From the lookout, the rounded mountains seem to roll on forever,
blanketed by giant western red cedar, ponderosa, lodgepole pine, and a great variety of other evergreens. The Kootenai National Forest is Montana's premier timber-producing forest, and spots of lighter-colored young trees among the older growth make up a patchwork of greens on the hillsides—one or two patches of brown show the zones that were most recently harvested.
A garden of tall, skinny cairns sits among a craggy spot to the south of the lookout, along with a slightly unkempt outhouse and a boarded-up cabin to the west. The 1/4-mile access trail full of roots and rocks drops to the north. The mountaintop is small and rocky, which brings on a strong feel of vertigo from the lookout deck, but the first evening is smoke-free and clear. We are north of the fires and can see the Canadian Rockies and the peaks of Glacier National Park.
The lookout is equipped with a woodstove, two platforms with mattresses for sleeping, a desk, and some shelving. Previous campers have also left two folding camp chairs, a headlamp, a mirror, dried goods (such as oatmeal, which I enjoy the next morning), and water. It’s pretty comfortable, and with glass windows running the length of each wall, the views are 360 degrees.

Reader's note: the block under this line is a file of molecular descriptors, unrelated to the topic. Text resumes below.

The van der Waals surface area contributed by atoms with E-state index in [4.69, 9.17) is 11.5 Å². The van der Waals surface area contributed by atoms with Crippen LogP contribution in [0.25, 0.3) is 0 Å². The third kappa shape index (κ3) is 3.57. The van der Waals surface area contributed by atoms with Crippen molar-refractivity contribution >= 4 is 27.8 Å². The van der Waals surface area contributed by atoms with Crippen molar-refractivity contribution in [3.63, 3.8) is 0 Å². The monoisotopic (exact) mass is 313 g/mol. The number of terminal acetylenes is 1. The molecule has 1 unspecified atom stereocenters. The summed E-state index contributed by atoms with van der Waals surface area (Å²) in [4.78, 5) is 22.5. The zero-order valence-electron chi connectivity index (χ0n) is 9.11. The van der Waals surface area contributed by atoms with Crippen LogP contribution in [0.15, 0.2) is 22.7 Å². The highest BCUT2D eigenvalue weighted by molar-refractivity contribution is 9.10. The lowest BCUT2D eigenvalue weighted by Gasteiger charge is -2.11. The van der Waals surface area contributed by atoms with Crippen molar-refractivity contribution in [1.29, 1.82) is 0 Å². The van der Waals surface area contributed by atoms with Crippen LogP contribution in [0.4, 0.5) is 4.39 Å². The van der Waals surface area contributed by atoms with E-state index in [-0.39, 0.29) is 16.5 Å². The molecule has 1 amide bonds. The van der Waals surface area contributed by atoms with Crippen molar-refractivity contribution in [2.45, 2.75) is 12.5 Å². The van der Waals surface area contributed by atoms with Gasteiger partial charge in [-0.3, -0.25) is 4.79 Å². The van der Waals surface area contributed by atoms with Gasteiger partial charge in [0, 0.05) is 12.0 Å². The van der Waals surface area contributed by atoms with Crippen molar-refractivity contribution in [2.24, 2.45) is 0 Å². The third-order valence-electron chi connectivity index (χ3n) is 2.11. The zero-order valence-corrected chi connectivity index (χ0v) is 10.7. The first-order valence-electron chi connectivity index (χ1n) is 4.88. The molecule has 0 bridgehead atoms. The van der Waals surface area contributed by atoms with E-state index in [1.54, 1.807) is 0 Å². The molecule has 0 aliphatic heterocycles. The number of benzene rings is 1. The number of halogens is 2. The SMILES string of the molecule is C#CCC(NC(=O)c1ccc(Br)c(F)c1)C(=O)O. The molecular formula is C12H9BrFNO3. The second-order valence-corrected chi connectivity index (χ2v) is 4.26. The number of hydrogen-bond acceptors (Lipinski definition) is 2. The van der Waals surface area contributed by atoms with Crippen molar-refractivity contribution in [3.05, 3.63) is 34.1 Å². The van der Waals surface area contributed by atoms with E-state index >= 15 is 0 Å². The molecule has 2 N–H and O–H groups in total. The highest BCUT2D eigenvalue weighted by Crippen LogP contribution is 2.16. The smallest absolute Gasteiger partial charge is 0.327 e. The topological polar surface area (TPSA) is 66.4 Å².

Each fire lookout still has the remnants of an Osborn Firefinder. The firefinder is a round metal table about 30 inches across that sits on an adjustable pedestal in the center of the room. It has a map, a sight and crosshairs, and a tape measure by which to locate an object (such as a forest fire) and calculate compass headings.
On our first night, we can see smoke plumes to the west and east, and flames to the southwest on a faraway ridge. The Garver Mountain logbook contains an entry by Scottie, Caleb, and Keith Mack (three generations of Macks), who stayed in the lookout the night before. After their steak dinner, they reflected on their hike and the fires: “We also talked about the fire which was burning on Teepee Mountain which was next to my dad’s house. We could see the fire balls from the lookout.”
As the wind kicks up, the Teepee Mountain flames expand and contract. It doesn’t make sleeping any easier.